REYKJAVIK, Iceland – Mazda may be arriving late to the compact cross/utility vehicle segment, but the all-new CX-5 is bound to make a dent when it goes on sale in most markets, including the U.S., after the first of the year.

As a styling exercise, the CX-5 could get lost in the crowd or confused with its bigger sibling, the CX-7. The interior carries over many familiar Mazda design cues, including high-gloss piano black trim used sparingly, but does not necessarily raise the bar for the segment.

What makes the CX-5 compelling are two sophisticated new 4-cyl. engines – one turbodiesel and one direct-injection gasoline – and two redesigned 6-speed transmissions, manual and automatic.

These are the primary building blocks of Mazda’s new SkyActiv product strategy, which takes a more holistic approach to vehicle design by integrating lightweight suspension components and underbody with advanced powertrains and electric power steering to achieve world-class safety and fuel economy, while reinforcing the brand character.

Hand-built prototypes driven by journalists here in advance of the CX-5’s worldwide debut at the upcoming Frankfurt auto show in September suggest the SkyActiv suite of technologies is more than a clever marketing ploy.

The engines and transmissions are impressively proficient in moving these 5-passenger CUVs along the undulating terrain here.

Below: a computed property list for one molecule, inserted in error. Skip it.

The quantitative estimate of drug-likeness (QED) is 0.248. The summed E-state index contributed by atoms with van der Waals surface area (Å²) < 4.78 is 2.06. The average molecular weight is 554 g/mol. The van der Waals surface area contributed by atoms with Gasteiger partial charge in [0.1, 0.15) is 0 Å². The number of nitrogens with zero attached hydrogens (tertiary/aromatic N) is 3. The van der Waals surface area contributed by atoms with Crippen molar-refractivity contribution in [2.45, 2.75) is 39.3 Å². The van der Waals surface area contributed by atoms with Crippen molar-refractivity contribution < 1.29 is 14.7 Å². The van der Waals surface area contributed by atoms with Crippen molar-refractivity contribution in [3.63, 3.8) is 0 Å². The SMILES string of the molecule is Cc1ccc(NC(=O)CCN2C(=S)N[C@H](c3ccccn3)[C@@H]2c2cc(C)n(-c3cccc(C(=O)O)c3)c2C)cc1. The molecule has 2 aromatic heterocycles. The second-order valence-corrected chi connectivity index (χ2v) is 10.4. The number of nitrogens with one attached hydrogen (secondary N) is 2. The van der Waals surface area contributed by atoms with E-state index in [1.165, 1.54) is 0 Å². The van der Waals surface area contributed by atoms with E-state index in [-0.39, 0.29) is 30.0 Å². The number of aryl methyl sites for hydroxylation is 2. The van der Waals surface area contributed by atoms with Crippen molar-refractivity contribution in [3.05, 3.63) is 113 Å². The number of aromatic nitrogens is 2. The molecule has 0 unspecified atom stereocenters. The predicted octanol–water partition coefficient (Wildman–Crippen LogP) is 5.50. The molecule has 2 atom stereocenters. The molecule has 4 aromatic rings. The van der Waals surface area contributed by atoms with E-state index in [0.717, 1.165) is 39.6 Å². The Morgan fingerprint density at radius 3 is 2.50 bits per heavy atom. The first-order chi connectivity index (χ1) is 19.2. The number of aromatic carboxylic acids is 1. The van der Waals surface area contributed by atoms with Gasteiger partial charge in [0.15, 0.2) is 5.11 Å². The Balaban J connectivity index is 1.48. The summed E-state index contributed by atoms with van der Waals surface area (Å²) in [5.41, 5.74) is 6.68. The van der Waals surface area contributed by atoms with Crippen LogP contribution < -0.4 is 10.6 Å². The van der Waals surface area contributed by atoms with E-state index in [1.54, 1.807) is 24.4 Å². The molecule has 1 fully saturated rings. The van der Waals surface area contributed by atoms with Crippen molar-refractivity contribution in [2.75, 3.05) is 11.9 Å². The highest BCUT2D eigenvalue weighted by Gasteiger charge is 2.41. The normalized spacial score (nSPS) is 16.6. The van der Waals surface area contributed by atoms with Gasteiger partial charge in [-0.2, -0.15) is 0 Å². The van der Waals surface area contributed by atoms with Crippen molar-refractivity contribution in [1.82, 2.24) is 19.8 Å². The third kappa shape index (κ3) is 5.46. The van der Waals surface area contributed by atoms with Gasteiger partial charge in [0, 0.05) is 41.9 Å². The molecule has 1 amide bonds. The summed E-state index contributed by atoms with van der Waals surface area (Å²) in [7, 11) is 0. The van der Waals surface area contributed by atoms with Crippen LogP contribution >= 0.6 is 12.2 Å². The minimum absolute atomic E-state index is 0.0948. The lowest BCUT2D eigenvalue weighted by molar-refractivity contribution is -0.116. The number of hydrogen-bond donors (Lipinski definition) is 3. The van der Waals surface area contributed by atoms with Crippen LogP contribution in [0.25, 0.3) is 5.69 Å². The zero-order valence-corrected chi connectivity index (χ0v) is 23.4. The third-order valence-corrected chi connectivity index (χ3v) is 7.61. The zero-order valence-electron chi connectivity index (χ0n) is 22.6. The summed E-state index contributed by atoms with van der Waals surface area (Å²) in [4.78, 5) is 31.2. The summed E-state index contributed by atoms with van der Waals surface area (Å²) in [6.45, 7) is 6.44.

The four prototypes are powered by the 2.2L diesel mated with the 6-speed manual and automatic, as well as the 2.0L gasoline I-4 with the same transmissions.

Each combination is stellar in its own right, capable of making long, flat stretches of desolate Arctic highway downright euphoric. Torque is readily available at low- and mid-range engine speeds.

One of the few criticisms, excessive wind and road noise, may have more to do with the quality and consistency of the paved roadways, as well as heavy camouflage tape applied to side-view mirrors and exterior body panels.

Three of the test cars are tuned for European specification, while the fourth is intended for Russia. That vehicle, with a gasoline-powered I-4 mill, 4-wheel drive, 6-speed automatic and 19-in. wheels, caps output at 150 hp and 153 lb.-ft (208 Nm) of torque to avoid Russian import duties.

The front-wheel-drive European-spec gasoline CX-5 with a 6-speed manual, benefits from an additional 15 hp and slightly more torque on paper. But the real-world advantage on the road over the Russian model is not noticeable.

About 80% of gas-powered, automatic CX-5s for the European market are expected to sell in Russia.

The “Sky-G” gasoline I-4 is a pleasure to drive, revving freely beyond 6,000 rpm in boisterous runs at wide-open throttle, yet going about its business in routine driving closer to 2,000 rpm. The engine never feels overtaxed and delivers an exhaust note that can be either sporty or sedate.

The gasoline engine achieves an unusually high compression ratio of 14.0:1, which boosts efficiency and helps yield a 15% increase in torque and 15% reduction in fuel consumption, compared with Mazda’s current MZR 2.0L gasoline I-4.

Another key enabler in the gasoline engine is a uniquely routed “4-2-1” exhaust manifold, which creates packaging challenges but enhances efficiency by reducing combustion temperatures.